You may have heard of the famous Watergate or Monicagate, but you can call this Gategate.
The latest chapter in the saga of the access gate to Pelham Bay Park on Watt Avenue played out on Wednesday, April 20, when Pelham Bay Park administrator Marianne Anderson addressed the monthly Spencer Estate Civic Association meeting.
Spencer Estate residents had the chance to tell Anderson, who represented the Parks Department, why they are concerned any potential access to the park along Watt Avenue will create quality of life problems in their area, such as overcrowding and parking difficulty.
Anderson was confident that the Parks Department would be able to address most concerns when the renovation finally takes place.
The Parks Department has been planning a renovation to the southeastern end of Pelham Bay Park for several years. For as long as that planning has been going on, Spencer Estaters have been fretting that it will lead to more access to the park which will in turn cause visitors to clog up their neighborhood. Spencer Estate residents who attended the meeting were unanimously and vehemently opposed to the idea of access along Watt Avenue. There is already one locked gate on Library and Watt avenues, which the Parks Department says is necessary to perform maintenance in the park, and renovations may lead to another locked gate for Parks Department access only on Bayshore and Watt Avenue.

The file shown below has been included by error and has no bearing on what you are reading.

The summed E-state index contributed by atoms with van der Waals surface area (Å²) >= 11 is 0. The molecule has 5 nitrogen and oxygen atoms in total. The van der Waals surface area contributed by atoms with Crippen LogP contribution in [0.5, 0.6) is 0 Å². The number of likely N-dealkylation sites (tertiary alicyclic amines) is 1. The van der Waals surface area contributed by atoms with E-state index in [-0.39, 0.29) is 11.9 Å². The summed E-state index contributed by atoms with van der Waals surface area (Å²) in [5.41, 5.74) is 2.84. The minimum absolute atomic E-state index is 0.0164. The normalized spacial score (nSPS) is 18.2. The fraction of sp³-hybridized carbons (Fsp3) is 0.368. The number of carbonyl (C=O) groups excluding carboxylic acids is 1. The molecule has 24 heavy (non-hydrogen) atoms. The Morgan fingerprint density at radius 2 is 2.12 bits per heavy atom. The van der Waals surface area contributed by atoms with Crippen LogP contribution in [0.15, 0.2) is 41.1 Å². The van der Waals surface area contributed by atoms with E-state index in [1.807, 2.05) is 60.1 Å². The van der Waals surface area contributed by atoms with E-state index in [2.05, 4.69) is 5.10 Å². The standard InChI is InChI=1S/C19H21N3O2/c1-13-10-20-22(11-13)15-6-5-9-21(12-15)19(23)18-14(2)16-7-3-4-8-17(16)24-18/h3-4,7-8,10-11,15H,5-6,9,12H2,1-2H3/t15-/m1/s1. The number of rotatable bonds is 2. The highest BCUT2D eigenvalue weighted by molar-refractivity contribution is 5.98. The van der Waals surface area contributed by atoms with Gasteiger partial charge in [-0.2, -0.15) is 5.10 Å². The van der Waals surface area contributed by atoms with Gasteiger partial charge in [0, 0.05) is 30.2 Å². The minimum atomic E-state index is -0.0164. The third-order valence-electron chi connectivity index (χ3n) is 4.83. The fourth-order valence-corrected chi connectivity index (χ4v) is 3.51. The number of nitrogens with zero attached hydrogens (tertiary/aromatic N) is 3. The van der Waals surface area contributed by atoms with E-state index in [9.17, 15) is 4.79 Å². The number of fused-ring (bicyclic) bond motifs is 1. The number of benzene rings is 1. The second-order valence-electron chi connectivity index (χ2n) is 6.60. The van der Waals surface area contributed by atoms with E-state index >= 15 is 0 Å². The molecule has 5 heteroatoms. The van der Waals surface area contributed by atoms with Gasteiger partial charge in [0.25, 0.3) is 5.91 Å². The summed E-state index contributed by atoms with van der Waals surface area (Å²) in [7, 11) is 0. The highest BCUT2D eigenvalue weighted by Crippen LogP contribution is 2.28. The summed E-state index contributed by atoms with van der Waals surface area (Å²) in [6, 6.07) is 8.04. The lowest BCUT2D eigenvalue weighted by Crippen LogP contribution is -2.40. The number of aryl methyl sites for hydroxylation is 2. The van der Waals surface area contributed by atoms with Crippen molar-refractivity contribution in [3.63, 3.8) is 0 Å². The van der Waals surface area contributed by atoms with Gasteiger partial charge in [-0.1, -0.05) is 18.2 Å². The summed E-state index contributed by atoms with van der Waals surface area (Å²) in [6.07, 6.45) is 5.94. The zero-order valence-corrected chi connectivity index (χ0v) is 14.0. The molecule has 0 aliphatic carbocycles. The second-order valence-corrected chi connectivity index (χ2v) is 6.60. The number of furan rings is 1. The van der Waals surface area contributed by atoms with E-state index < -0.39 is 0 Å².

“They say it’s just for maintenance, but I don’t believe it,” said Carmen Avelina, who lives on nearby Research Avenue.
There is not yet a timetable for the renovation of the southeastern end of Pelham Bay Park, which is the area that borders Spencer Estate.
The Parks Department has not even put the project out for bid yet, so the details of what goes where, including the Watt Avenue fence are still malleable.
The initial plans, made three years ago, called for a gathering area with benches at Watt and Bayshore avenues. Spencer Estate residents didn’t like that plan, so they flexed their muscle and had it nixed.
The current fence along Watt Avenue is only about four feet high and easily scalable. Anderson suggested that if the Parks Department does build the additional service gate, it will be locked at all times, unless work is being performed.
One option to further limit access would be to raise it to about eight feet, thus make it harder to climb.
“We have to clean in there,” Anderson said. “And to make [the workers] walk all the way over, honestly is a waste of resources and a waste of time.”
The main purpose of the renovation, she told the Spencer Estate group, is to renovate the old seawall that runs along Eastchester Bay.
Anderson said she plans to relate the Spencer Estate residents’ concerns to the officials in the Parks Department who have final say, but she doesn’t think accommodating them should be overly difficult.
©2011 Community News Group